If the time series data of two different gene expressions, x i and x j are highly correlated, it might be difficult to reduce coherence. In this case, we need to design a new experiment to remedy deficiencies in the data.
As we mentioned, the incoherence of the sensing matrix can be used not only as a good metric to guarantee exact recovery but also as a guideline for designing new experiments. For example, from the coherence distribution, we can identify which columns of the sensing matrix have high coherence, i.e., f b,i(x) and f b,j(x) in Equation (6). Intuitively, in order to reduce ambiguities from the highly correlated columns of the sensing matrix, we should perturb either f b,i(x) or f b,j(x). Thus, it is possible to use this property of coherence to guide biological experiment design, to collect a more informative dataset. By doing this, we can minimize the number of experiments and reduce the cost of experiments.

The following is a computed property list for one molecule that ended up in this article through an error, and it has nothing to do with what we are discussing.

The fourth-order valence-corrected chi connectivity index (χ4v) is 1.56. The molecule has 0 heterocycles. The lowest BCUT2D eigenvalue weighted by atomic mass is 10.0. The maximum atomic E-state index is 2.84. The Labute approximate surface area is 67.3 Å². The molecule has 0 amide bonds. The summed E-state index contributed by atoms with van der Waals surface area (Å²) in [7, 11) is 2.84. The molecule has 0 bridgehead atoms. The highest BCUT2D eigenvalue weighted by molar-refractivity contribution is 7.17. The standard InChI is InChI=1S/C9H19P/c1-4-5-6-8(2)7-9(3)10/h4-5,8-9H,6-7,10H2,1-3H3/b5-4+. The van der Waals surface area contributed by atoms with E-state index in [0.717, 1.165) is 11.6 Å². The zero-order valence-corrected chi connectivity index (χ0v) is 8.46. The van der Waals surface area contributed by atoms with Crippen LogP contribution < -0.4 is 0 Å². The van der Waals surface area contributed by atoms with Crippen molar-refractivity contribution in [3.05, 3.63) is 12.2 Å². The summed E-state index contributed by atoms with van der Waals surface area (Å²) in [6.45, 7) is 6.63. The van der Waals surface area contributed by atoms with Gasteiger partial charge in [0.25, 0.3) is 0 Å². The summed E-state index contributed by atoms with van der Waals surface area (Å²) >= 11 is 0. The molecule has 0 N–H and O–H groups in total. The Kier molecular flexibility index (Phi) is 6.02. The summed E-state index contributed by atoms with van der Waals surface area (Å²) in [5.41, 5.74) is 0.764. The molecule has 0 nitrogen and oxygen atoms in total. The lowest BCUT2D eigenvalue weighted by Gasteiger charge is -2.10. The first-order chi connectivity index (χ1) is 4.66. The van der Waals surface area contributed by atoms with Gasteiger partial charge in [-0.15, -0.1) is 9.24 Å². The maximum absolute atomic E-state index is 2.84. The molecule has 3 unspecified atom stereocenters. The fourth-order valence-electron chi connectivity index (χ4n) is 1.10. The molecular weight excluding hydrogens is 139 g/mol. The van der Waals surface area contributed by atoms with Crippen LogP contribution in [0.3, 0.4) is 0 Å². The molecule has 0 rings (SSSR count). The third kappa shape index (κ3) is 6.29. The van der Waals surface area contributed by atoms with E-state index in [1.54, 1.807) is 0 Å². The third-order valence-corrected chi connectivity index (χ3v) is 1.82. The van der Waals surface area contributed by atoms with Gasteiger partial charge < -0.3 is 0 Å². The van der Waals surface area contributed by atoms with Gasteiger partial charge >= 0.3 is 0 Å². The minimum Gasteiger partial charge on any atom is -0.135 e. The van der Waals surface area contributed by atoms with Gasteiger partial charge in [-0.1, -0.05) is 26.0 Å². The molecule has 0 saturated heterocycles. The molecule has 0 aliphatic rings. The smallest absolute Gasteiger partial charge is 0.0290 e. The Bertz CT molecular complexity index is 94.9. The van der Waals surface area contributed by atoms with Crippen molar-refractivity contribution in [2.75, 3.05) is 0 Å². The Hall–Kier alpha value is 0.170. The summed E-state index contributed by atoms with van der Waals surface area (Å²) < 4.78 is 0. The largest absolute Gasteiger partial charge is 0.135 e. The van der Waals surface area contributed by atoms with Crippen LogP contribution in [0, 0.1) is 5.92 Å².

(limitation of reducing coherence by Ψ , linear dynamics, n=5,N=5,M=4,s=10) In Figure 4, Exp#1 represents the original experimental data set which has the limitation of reducing coherence by Ψ . Since we consider linear dynamics, i.e., f b,i(x)=x i and f b,j(x)=x j , we found that x 2 and x 4 cause high coherence as shown in Figure 4 (circle marker). Thus, in order to reduce this high coherence, we should perturb either x 2 or x 4.
To show the effectiveness of the new experiment, we design two different experiment sets and compare the reconstruction results with each other; for Exp#2, we perturb x 3 and for Exp#3, we perturb x 2. As we mentioned earlier, intuitively, we expect that Exp#3 to be a more informative experiment to identify the graph structure since we would like to reduce the coherence between x 2 and x 4. As we expected, in Exp#3, we can reduce the coherence more than that of Exp#2 as shown in Figure 4, and recover the exact graph structure as shown in Figure 5. On the other hand, the coherence of Exp#2 remains almost the same as that of Exp#1 and we fail to recover the exact graph structure. This numerical example illustrates that by using the property of coherence, we can guide biological experiment design more effectively.
(limitation of reducing coherence by Ψ , nonlinear dynamics, n=3, N=9, M=5, s=9) consider the following set of ODEs: